Some of the most blistering criticism enforcement staffers have endured followed a string of high-profile cases during Mark Emmert's first 18 months as NCAA president. When either Emmert or Roe Lach polled coaches and administrators about what the enforcement staff could be doing better in 2010, they cited cases involving Auburn, Miami, Ohio State or North Carolina and told her wrongdoers lack an incentive to stop breaking the rules because not enough are caught and those that are don't get punished severely enough.
Roe Lach and newly hired NCAA president Mark Emmert took that criticism to heart and attempted to address it.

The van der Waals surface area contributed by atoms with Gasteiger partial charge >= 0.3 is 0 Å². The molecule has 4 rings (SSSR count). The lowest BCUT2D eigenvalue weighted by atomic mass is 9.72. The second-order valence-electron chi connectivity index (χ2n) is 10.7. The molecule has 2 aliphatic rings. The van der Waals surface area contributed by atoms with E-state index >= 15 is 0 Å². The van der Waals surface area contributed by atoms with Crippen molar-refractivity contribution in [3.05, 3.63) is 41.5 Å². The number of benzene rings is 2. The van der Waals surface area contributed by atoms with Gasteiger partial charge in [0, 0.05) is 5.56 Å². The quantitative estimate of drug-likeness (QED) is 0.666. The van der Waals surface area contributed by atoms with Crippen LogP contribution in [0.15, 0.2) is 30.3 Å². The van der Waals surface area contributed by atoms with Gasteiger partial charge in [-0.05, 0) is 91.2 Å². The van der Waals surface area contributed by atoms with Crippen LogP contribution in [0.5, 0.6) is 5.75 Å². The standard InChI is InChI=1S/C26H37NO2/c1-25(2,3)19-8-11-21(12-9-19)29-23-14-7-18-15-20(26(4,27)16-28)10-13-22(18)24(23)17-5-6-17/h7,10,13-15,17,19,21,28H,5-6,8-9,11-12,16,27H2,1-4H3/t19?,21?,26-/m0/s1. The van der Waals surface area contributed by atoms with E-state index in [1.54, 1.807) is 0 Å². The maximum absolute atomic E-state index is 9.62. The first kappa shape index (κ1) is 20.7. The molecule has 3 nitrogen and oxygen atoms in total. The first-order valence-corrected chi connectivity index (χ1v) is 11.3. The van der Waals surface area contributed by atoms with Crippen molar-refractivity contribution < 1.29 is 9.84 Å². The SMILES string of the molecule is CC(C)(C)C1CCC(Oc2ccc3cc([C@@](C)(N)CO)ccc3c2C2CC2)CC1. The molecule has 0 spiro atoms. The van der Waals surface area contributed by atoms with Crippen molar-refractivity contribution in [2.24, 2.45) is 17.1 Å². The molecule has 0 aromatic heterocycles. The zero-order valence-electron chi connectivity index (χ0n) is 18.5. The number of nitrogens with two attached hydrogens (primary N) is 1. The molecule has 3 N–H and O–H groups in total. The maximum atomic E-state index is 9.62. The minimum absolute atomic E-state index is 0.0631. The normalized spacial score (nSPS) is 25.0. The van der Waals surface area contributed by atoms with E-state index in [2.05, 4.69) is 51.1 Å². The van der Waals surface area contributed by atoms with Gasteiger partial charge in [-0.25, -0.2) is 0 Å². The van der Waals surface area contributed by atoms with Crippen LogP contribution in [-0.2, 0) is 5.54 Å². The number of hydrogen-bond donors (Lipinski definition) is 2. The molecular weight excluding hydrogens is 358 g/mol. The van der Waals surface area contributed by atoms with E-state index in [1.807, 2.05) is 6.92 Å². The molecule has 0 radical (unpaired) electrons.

Emmert beefed up the size of the enforcement department from 40 staffers to close to 60 and championed a new enforcement structure that holds coaches more accountable for infractions that happen under their watch. Roe Lach encouraged her staff to be more innovative in how they try to generate leads and restructured the department to capitalize on the increased manpower.
She launched football and men's basketball task forces in hopes of generating more cases rather than typically relying on the media. She created a new position with the title of director of quality control. And she hired investigators to stay in the office and generate leads by scouring social media, phone records, bank records and other evidence accessible via computer.
Many of the new hires came from a legal background. The ideal candidates Roe Lach sought possessed a combination of investigative and analytical skills, displayed both tenacity and high integrity and showed enough communications ability to develop sources in the field and to be persuasive in front of the NCAA's committee on infractions.